Custom dictates that Hanukkah is celebrated with a spread of fried foods, in commemoration of the miraculous oil that provided the victorious Maccabees with eight days of light. From classic potato latkes and spiced homemade applesauce, to sweet, flaky rugelach and more, these 16 decadent recipes make the Festival of Lights a tradition worth celebrating—no matter your religion.
Applesauce is the perfect foil for these savory, golden fried pancakes, a mix of starchy potatoes, flour, and eggs.
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These potato pancakes, Bubbe’s original recipe from Avram Honig’s cookbook
Feed Me Bubbe, taste just as good right out of the frying pan as they do reheated from the freezer.
A mix of baking apples, such as Cortland and Macintosh, and eating apples like Honeycrisp and Golden Delicious, provides a texture of plump, soft apple chunks suspended in a rich, satiny sauce. Try a mix of varieties such as Fuji, Gala, Jonagold, Braeburn or whatever you find.
If piping the jelly into these donuts proves challenging, use a paring knife to hollow out the side of the donut, making a cavity for the jelly.
A creamy mashed potato filling is coated in instant mashed potato flakes and potato starch before being pan-fried to a flawless golden crust.
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Rugelach (Cinnamon, Apricot, and Walnut Pastries)
The recipe for these flaky crescent pastries was inspired by one from Karmela Balo, owner of the Cari Mama bakery in Budapest.
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Based on a recipe from author Nancy Harmon Jenkins, this Cretan meze dish can be served hot or at room temperature.
These airy pastries have a dainty elegance due to their flakey cream cheese dough and compact crescent shape.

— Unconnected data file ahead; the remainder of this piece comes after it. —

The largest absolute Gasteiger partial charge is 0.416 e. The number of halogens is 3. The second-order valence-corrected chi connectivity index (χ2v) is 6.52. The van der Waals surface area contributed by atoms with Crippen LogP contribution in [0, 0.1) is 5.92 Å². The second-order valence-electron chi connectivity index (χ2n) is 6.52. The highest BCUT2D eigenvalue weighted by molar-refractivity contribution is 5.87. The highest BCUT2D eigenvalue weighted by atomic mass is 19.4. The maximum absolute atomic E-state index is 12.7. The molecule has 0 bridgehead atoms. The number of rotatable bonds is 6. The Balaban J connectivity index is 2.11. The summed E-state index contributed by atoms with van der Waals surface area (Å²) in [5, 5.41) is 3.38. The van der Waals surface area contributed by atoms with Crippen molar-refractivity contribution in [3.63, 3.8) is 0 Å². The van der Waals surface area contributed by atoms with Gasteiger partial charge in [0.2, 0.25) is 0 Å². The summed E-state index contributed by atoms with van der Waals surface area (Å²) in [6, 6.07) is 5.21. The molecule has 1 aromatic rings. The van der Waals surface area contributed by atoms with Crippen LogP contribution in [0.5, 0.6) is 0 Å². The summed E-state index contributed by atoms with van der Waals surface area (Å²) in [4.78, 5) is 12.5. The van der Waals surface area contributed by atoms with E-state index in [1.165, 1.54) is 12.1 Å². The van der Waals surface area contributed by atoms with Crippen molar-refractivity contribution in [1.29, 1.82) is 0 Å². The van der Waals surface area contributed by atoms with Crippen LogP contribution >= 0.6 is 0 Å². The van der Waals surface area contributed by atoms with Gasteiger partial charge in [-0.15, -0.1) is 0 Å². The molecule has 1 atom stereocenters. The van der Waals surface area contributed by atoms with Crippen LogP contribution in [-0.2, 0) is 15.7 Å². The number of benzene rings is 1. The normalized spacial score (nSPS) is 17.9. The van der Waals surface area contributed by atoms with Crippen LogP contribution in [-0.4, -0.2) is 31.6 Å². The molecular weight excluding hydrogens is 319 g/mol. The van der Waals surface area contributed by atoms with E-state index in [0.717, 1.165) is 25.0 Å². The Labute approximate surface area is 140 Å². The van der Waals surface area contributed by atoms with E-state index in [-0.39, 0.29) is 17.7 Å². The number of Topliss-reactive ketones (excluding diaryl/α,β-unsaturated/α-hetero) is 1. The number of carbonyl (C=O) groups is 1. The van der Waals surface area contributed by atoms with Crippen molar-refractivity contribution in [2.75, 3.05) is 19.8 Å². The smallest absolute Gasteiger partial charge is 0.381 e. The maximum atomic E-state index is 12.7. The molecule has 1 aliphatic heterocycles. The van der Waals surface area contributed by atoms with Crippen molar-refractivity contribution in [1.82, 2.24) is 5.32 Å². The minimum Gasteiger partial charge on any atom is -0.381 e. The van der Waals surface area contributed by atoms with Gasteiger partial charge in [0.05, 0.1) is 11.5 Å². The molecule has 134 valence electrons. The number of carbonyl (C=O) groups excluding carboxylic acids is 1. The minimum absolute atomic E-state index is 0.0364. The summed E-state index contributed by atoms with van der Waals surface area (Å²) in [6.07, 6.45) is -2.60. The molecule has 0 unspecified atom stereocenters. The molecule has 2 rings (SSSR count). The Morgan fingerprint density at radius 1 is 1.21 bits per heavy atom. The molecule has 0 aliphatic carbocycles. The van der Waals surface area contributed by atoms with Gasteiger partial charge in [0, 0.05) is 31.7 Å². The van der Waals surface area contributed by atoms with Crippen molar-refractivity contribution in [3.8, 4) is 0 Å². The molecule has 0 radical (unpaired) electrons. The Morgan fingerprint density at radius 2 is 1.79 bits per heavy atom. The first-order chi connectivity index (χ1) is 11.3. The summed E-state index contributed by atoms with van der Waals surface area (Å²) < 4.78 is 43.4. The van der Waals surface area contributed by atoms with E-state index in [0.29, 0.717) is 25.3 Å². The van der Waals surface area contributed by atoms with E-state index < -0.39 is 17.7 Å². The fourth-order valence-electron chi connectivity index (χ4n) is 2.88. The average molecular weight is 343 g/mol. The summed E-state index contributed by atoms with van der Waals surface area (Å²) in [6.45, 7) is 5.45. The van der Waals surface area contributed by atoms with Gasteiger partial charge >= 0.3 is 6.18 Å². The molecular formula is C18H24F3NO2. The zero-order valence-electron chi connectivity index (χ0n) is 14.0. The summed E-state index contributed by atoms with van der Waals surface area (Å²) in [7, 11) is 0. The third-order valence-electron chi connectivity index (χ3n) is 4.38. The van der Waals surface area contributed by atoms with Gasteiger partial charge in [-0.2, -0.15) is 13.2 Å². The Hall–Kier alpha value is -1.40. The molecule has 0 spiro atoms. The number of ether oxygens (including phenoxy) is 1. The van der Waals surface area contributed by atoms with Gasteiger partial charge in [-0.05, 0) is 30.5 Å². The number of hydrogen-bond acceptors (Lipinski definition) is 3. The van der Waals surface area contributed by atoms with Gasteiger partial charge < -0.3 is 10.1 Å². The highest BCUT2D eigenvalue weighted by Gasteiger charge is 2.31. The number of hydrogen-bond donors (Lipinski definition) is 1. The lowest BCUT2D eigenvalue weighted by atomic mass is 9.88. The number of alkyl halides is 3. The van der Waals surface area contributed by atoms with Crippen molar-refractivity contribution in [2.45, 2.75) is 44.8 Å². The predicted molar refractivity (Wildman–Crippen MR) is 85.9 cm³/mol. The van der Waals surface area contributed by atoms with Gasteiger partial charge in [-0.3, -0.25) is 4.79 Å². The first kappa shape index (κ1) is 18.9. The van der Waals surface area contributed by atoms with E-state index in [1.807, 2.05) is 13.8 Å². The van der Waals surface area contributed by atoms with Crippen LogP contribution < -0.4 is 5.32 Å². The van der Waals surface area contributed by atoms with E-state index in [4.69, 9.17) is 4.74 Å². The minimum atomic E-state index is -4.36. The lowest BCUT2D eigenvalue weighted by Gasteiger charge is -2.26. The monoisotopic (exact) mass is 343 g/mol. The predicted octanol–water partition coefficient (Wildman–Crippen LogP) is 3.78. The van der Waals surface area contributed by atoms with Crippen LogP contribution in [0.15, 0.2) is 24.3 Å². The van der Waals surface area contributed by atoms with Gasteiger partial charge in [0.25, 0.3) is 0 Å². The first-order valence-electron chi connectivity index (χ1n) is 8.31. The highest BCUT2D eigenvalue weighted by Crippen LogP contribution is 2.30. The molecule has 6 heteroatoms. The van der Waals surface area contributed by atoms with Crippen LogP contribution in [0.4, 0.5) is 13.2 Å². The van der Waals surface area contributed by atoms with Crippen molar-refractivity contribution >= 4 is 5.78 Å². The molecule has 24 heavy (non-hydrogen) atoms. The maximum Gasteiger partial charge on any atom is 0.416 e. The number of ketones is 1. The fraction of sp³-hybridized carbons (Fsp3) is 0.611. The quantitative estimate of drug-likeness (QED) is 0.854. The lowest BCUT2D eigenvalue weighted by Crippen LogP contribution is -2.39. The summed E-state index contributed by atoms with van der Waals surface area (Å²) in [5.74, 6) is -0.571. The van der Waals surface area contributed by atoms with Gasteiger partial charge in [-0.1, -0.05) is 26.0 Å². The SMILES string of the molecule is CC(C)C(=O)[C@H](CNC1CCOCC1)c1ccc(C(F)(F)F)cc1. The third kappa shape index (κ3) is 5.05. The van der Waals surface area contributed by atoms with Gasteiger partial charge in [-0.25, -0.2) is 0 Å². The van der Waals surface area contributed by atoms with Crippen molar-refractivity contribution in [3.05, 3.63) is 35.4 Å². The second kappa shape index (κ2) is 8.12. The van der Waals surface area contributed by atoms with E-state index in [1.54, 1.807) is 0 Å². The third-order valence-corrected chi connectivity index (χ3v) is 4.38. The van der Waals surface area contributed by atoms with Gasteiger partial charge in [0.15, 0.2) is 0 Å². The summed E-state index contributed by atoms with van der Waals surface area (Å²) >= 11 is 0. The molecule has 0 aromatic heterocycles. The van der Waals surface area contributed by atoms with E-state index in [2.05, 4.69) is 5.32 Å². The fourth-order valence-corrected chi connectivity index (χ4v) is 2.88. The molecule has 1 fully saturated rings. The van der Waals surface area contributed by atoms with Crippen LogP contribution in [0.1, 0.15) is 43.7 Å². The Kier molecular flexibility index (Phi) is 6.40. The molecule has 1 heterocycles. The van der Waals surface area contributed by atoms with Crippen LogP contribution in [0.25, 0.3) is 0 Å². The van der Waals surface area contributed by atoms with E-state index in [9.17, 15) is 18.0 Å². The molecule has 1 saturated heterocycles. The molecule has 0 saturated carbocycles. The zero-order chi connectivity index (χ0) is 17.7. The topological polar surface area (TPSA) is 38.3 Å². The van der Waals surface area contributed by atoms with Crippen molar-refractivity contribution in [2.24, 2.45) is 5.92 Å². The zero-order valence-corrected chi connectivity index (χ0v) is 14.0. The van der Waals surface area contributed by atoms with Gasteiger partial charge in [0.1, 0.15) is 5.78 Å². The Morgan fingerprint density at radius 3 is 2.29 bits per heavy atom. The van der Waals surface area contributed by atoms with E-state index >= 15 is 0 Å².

Kugel—the creamy egg noodle casserole that’s a staple of Jewish holiday cooking&dmash;gets a Midwestern topping of cornflakes in this Thanksgiving side dish.
These lacy doughnut-like treats, which one makes by pouring batter through a funnel into hot oil, were once known as “plow lines” and were served as a snack to field-workers. It’s believed that the old moniker may refer to the cake’s squiggly lines, which were thought to resemble the reins of a horse-drawn plow.
Buttermilk gives these old-fashioned cake doughnuts their tangy appeal; a dusting of sugar and freshly grated nutmeg adds a spicy crunch.
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Perfect Every Time Latkes
Don’t overcrowd the pan while frying these latkes, warns Roger Mummert, who gave this recipe to us and makes copious batches of them each year.
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The cranberries add a nice tangy twist to otherwise ordinary applesauce.
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Author Joan Nathan likes her latkes with applesauce; we find them equally delectable with sour cream. Alternating between onion and potatoes when grating keeps the potatoes from darkening.
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Larry’s Firecracker Latke Poppers
These spicy latkes taste great served with sour cream and mango chutney, or plain, if you prefer.
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Fresh horseradish, grated just before using, is essential in this dish; bottled versions won’t give the sauce its assertive heat. Homemade applesauce is most effective for this recipe, though good prepared applesauce will do as well.
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